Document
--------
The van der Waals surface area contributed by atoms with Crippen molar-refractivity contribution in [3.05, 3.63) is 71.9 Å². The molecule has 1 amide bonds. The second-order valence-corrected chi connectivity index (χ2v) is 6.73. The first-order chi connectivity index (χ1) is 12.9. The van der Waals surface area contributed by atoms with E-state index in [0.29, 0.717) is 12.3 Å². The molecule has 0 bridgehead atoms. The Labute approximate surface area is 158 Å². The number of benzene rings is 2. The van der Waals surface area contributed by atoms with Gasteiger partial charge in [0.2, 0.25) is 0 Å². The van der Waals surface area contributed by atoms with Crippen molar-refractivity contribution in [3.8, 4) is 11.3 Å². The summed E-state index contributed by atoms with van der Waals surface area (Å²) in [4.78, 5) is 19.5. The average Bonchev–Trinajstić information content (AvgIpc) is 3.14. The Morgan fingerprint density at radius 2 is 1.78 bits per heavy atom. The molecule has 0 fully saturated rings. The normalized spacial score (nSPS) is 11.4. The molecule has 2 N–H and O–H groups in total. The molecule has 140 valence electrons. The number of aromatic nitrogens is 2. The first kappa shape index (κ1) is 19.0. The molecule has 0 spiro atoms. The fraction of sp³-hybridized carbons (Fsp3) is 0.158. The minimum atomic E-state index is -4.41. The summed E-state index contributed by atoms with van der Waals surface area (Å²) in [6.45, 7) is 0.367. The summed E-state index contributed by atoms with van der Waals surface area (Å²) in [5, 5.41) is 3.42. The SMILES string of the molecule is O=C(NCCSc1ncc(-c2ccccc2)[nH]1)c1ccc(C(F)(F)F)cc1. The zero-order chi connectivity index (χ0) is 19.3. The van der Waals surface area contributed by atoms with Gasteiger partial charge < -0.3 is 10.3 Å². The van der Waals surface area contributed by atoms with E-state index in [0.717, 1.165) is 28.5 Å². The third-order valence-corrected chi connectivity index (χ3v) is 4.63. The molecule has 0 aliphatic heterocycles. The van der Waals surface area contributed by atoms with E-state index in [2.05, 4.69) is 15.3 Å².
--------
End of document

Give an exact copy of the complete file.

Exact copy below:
The van der Waals surface area contributed by atoms with Crippen molar-refractivity contribution in [3.05, 3.63) is 71.9 Å². The molecule has 1 amide bonds. The second-order valence-corrected chi connectivity index (χ2v) is 6.73. The first-order chi connectivity index (χ1) is 12.9. The van der Waals surface area contributed by atoms with E-state index in [0.29, 0.717) is 12.3 Å². The molecule has 0 bridgehead atoms. The Labute approximate surface area is 158 Å². The number of benzene rings is 2. The van der Waals surface area contributed by atoms with Gasteiger partial charge in [0.2, 0.25) is 0 Å². The van der Waals surface area contributed by atoms with Crippen molar-refractivity contribution in [3.8, 4) is 11.3 Å². The summed E-state index contributed by atoms with van der Waals surface area (Å²) in [4.78, 5) is 19.5. The average Bonchev–Trinajstić information content (AvgIpc) is 3.14. The Morgan fingerprint density at radius 2 is 1.78 bits per heavy atom. The molecule has 0 fully saturated rings. The normalized spacial score (nSPS) is 11.4. The molecule has 2 N–H and O–H groups in total. The molecule has 140 valence electrons. The number of aromatic nitrogens is 2. The first kappa shape index (κ1) is 19.0. The molecule has 0 spiro atoms. The fraction of sp³-hybridized carbons (Fsp3) is 0.158. The minimum atomic E-state index is -4.41. The summed E-state index contributed by atoms with van der Waals surface area (Å²) in [6.45, 7) is 0.367. The summed E-state index contributed by atoms with van der Waals surface area (Å²) in [5, 5.41) is 3.42. The SMILES string of the molecule is O=C(NCCSc1ncc(-c2ccccc2)[nH]1)c1ccc(C(F)(F)F)cc1. The zero-order chi connectivity index (χ0) is 19.3. The van der Waals surface area contributed by atoms with Gasteiger partial charge < -0.3 is 10.3 Å². The van der Waals surface area contributed by atoms with E-state index in [0.717, 1.165) is 28.5 Å². The third-order valence-corrected chi connectivity index (χ3v) is 4.63. The molecule has 0 aliphatic heterocycles. The van der Waals surface area contributed by atoms with E-state index in [2.05, 4.69) is 15.3 Å².